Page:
Fukuoka is a gourmet city and the eating options are endless. Here are some of the best locations and signature dishes to try.
The who’s who of celebrities in Japan have visited this no-frills gyoza shop. This can be seen by the large collection of pictures of the owner with famous friends hanging on the wall. We think you should check it out too, but not for the pictures, for the wonderful grilled gyoza served straight on the iron frying pan. This is a Fukuoka institution and should not be missed.
Motsunabe, a local delicacy made with beef or pork offal, could make some travellers wary, yet this is one of the best food options Fukuoka has to offer. At Ichifuji, you will be treated to a flavourful and easy to eat hot pot of miso based motsunabe. The restaurant is hidden on the 6th floor of the Bulala Building in the city’s Chuo Ward. Ichifuji has two dining areas, the first is in the main hall where guests are seated on the floor with other tables visible, and overlooking the neighbourhood through a wide window. The second adjacent dining area is divided in booths giving guests a more private dining experience.
Chikae is an institution in terms of seafood. It is located in the Daimyo district, inside a large three-story building resembling an elegant ryokan. Customers are dazzled first by the large aquariums filled with live squids, lobsters, sardines, and several other species, flanked by pristine tatami-style dining areas. Then comes the food; for lunch (from 11:30pm to 2pm) Chikae offers a japanese set lunch, and for 1,500yen you can try various small dishes, or for a bit more money you can also order a la carte, and make your own set. Either way make sure to try Chikae’s signature Mentaiko. We recommend the mentaiko-filled grilled sardine accompanied by tofu pudding, or the more simple version from the squeezable bottle provided.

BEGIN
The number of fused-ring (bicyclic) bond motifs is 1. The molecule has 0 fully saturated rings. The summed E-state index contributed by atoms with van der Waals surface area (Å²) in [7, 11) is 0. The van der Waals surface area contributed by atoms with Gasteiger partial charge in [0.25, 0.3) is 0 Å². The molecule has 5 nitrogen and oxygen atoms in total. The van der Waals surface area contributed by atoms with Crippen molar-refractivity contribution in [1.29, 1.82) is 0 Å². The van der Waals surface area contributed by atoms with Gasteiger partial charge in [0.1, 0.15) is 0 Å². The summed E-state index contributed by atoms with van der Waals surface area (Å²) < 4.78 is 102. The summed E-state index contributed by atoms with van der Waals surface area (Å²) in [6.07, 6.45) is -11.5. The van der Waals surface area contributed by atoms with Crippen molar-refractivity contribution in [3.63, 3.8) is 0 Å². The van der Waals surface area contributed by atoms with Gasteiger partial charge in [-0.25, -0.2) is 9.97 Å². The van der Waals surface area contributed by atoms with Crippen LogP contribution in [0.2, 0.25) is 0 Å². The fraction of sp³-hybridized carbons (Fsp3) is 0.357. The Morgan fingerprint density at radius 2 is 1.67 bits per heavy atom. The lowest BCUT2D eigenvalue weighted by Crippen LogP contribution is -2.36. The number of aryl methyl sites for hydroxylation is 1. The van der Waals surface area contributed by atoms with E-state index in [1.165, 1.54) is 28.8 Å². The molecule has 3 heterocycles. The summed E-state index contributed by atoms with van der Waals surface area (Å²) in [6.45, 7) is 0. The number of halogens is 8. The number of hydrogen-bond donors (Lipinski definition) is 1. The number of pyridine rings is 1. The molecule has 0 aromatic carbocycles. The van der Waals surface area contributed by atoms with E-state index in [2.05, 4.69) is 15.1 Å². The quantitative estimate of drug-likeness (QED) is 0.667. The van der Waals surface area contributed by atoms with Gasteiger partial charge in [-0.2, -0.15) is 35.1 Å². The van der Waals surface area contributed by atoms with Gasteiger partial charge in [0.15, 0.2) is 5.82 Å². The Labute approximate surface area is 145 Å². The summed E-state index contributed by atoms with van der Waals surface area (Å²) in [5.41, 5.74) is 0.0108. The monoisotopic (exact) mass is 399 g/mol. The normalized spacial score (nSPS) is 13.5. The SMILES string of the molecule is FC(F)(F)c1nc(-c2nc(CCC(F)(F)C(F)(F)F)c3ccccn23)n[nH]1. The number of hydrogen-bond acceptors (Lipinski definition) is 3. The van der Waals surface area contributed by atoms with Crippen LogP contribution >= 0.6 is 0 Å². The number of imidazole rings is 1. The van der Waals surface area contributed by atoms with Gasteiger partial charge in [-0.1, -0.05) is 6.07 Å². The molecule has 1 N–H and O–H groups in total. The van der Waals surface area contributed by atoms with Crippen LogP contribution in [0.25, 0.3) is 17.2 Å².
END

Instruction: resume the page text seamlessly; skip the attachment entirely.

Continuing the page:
Daichi no Udon
The inconspicuous shop is located in the shopping concourse below the Comfort Hotel Hataka, a building right across from the Hakata Station’s west exit. The front yellow sign is hard to find but when you do you’ll be in for a treat. The experience here is straightforward, first, order from the vending machine (in Japanese), hand your ticket to one of the friendly staff, wait for your dish to come, and enjoy. Daichi is famous for its goboten udon, and rightly so, their bowl of udon noodles topped with a massive serving of burdock root tempura is cheap, filling and succulent.
Daichi no Udon
A trip to Fukuoka cannot be complete without eating at the famed Yatai stalls. These portable eateries have become one of city’s main attractions and a part of the Hakata night scene. From around 6pm to midnight (times vary per stall) they serve a variety of japanese fast food, including yakitori (grilled chicken skewers) and tonkotsu (pork) ramen. More than the food, the experience here is about interacting both with the stall owner and the locals sharing the limited yet cozy space with you. The Yatais can be found around central Fukuoka, but we especially recommend those located along the Naka River in Nakasu Island.